Subcontractor officials blame the DOE and the contractor for "excessive interference," the GAO report said, for nit-picking engineering and cleanup design reports, filing some 7,000 comments about the details of the project, and changing the contents of Pit 9 in mid-stream.
Clair Fitch, program manager of the Pit 9 cleanup for Lockheed Martin ITC, said the safety-related comments were made in hopes of keeping the project on track and ultimately viable.
"I am positive, if we hadn't made our concerns known, that project wouldn't have started up in my lifetime," Fitch said.
As for allegations that the contractor changed the contents of Pit 9, Fitch and the state's representative, Kathleen Trevor, said the contents were never changed significantly in a quantitative sense. Lockheed Martin AES officials claim the pit contents were changed substantially enough to expand the scope and complexity of the project.
In simplified terms, cleanup of the pit is proposed to be accomplished with "remote" technologies. That means using robots and a mobile 37,500-square-foot retrieval building, mounted on skids, for sorting waste and delivering it to a nearby 84,600-square-foot treatment building. Waste that exceeds 10 nanocuries of radiation per gram would be treated, and the remainder would be returned to the pit.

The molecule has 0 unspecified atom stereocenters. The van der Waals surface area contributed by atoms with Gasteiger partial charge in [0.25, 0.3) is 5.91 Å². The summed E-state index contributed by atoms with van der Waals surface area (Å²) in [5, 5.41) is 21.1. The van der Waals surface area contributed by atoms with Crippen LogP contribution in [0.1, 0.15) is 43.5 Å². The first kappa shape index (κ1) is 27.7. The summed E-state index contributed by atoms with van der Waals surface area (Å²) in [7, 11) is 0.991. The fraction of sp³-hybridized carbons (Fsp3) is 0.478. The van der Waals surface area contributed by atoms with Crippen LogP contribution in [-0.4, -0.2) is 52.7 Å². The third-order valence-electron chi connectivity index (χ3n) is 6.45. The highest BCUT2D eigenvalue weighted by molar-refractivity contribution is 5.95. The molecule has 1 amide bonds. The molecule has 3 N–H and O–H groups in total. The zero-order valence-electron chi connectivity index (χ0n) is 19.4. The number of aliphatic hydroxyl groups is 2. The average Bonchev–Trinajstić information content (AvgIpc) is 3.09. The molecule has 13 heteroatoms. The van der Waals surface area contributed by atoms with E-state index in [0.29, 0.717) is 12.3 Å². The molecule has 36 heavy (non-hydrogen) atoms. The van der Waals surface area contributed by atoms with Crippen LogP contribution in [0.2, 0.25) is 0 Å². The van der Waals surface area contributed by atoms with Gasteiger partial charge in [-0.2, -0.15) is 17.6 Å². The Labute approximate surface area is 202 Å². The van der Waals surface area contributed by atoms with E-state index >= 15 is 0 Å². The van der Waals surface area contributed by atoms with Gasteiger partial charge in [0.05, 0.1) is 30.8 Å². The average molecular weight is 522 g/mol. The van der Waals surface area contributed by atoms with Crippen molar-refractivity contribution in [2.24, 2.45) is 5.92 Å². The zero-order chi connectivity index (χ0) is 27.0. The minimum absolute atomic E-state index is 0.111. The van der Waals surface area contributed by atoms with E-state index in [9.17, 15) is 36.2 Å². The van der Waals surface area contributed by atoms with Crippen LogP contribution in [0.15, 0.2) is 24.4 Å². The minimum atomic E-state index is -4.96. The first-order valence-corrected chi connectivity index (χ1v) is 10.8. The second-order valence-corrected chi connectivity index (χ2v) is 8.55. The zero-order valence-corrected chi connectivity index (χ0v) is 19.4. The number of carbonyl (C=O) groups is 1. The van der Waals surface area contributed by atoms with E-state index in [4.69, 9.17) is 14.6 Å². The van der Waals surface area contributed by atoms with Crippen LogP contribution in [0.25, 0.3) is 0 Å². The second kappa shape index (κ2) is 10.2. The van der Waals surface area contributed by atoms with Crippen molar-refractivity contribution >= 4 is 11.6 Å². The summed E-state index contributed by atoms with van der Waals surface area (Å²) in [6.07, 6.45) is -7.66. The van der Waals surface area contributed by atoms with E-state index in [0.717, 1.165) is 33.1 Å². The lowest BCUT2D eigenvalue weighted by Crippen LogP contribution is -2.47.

A plasma melter would treat the most radioactive waste by spinning contents at extremely hot temperatures - several thousand degrees centigrade - turning them into a glass-like substance, and placing them back into sealed containers for eventual disposal at an approved nuclear dump.
Cleanup methods have been developed to handle the mixed types of waste in Pit 9, Fitch said, but never at the scale required for the pit.
Although the treatment technology for Pit 9 represented an experiment, the subcontractor approached the DOE with the fixed-cost concept. Says Trevor, "They said we have this great proven technology. Let us clean up your site."
She said she hopes Lockheed Martin Corp. will use its vast resources to ensure that its sister companies can work out their differences to move ahead.
The Snake River Alliance, a veteran anti-nuclear watchdog nonprofit group, believes the DOE should not have agreed to a private, fixed-cost cleanup of Pit 9. Given the project's unprecedented nature, alliance officials believe a public agency should oversee the cleanup to ensure it is done correctly.
"I think all of the parties share some of the blame," said Beatrice Brailsford, a Pocatello alliance activist. "This is a case of government naiveté meets corporate greed. What we're left with, potentially, is a job that doesn't get done."
Stephen Stuebner writes in Boise, Idaho.
You can ...
* Receive a copy of the GAO's Pit 9 report (GAO report RECD-97-180) by calling Ned Griffith at the Office of Public Affairs, 202/512-5073, or by writing to: GAO, Room 7149, 441 G St. NW, Washington, DC 20548.